Anne Hébert Poetry: British Analysis

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Anne Hébert published five major collections of poetry, Les Songes en équilibre, The Tomb of the Kings, Mystery of the Verb, Day Has No Equal but the Night, and Poèmes pour la main gauche, from 1942 to 1997, spanning her life. Two of her collections, Mystery of the Verb and Day Has No Equal but the Night, begin with an essay on poetry. She defines poetry as an escape from solitude, as the poet releasing the self into the world. The poet, she says, lives twice: Once in the everyday reality of normal human existence and a second time in the retelling of the world that both surrounds and exists within the poet. For Hébert, poetry comes from a mysterious combination of the poet’s life experiences and the poet’s surroundings, which insist on being voiced and being expressed cloaked in the poet’s emotions. These beliefs are reflected in her poems.

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Hébert’s poetry is written in free verse; she employs unexpected juxtapositions of adjectives and nouns and creates images that have much in common with those of Surrealism. Images drawn from nature dominate her poetry. Her verse is filled with images of sun, gardens, birds, and especially water—rain, sea, rivers, and fountains. Other important images include night versus day, silence, noises, death, dead people, souls, hands, and cities.

Les Songes en équilibre

Written when Hébert was still living at her parents’ country home in rural Quebec and before the death of her cousin Saint-Denys Garneau, the poems of Les Songes en équilibre reflect both her happiness in the company of her family and the sadness and loneliness brought about by the isolation and inertia of her life. They are the expression of a self not wishing to escape what is possessed but desperately in need of expansion, of discovery of something new and different. The poems also show the strong influence of Saint-Denys Garneau. There is a soft melancholy about the verse, which was replaced by a sharper, harder, more intense feeling in her later poetry.

The poems of Les Songes en équilibre are traditional and even conservative in comparison to her later ones. There is a strong religious overtone and an emphasis on suffering that leads to joy. Although the style and themes of these poems evidence external influences, especially her religious upbringing and Saint-Denys Garneau, in the final section, “L’Oiseau du poète,” she is beginning to investigate the poet’s inspiration, purpose, and role in society. These concerns are the subjects of her two essays on poetry that preface Mystery of the Verb and Day Has No Equal but the Night.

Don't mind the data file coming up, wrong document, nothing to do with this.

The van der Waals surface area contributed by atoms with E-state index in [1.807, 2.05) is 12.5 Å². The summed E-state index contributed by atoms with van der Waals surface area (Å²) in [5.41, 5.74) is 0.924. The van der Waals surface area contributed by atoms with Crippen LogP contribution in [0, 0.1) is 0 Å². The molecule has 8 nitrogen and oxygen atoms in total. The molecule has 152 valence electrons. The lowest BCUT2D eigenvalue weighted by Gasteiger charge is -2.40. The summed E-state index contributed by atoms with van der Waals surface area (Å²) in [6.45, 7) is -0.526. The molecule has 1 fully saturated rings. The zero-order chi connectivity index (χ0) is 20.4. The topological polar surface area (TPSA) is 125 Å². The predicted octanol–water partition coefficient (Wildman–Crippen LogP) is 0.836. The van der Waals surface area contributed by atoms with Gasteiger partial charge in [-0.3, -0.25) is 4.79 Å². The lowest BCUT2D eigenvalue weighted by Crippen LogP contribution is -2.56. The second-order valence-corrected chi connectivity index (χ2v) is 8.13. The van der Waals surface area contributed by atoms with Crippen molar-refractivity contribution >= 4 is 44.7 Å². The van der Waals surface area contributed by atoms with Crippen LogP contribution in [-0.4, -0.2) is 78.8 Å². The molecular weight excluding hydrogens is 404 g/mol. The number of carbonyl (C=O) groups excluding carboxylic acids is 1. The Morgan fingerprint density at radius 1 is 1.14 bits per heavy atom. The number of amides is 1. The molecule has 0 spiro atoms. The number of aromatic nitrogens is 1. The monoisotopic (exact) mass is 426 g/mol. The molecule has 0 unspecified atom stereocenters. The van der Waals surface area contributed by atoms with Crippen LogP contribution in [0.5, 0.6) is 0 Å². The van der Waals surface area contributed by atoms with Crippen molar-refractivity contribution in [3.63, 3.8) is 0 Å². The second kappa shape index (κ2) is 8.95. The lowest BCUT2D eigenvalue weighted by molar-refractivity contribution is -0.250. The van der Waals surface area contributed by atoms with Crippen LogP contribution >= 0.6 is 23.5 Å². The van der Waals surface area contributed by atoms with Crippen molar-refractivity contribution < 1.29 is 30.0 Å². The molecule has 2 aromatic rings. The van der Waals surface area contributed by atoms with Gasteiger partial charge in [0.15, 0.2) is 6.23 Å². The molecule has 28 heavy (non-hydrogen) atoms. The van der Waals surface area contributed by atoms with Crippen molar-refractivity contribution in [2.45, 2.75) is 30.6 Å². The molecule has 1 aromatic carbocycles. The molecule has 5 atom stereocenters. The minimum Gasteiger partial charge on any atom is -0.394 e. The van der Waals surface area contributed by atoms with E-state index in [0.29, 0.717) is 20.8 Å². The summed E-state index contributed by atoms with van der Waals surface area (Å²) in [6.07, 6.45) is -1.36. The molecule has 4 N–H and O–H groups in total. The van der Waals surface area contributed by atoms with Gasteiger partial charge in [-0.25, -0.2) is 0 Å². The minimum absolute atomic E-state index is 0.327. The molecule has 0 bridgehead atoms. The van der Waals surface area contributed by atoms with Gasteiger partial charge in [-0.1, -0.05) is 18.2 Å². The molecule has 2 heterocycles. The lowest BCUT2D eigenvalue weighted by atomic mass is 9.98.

The Tomb of the Kings

The poems in The Tomb of the Kings were written and published before and after the deaths of her cousin and her sister and the refusal of Canadian publishers to publish The Torrent. The poems reflect a very different Hébert, an individual in revolt against death, suffering, and oppression. The poems are filled with dark surrealist images of salty eyelids, burned hands, hands adorned with pain or sorrow, a dead bird’s voice, small towns held in hands and up-ended, heavy echoes of silence, the day that rots, and hands cut off and planted in a garden. The poems mirror her despair at the loss of loved ones and in the shattering of her life and her ever-growing need to escape from the suffocating isolation and stagnation of her life.

The poems also deal with Hébert’s struggle to move forward from her continuing connection with her childhood and to embrace fully her vocation as a poet. In the poems, she uses images of water, closed rooms, silence, death, and dead birds who sing in order to address her struggle. Day, night, death,...

(The entire section contains 974 words.)

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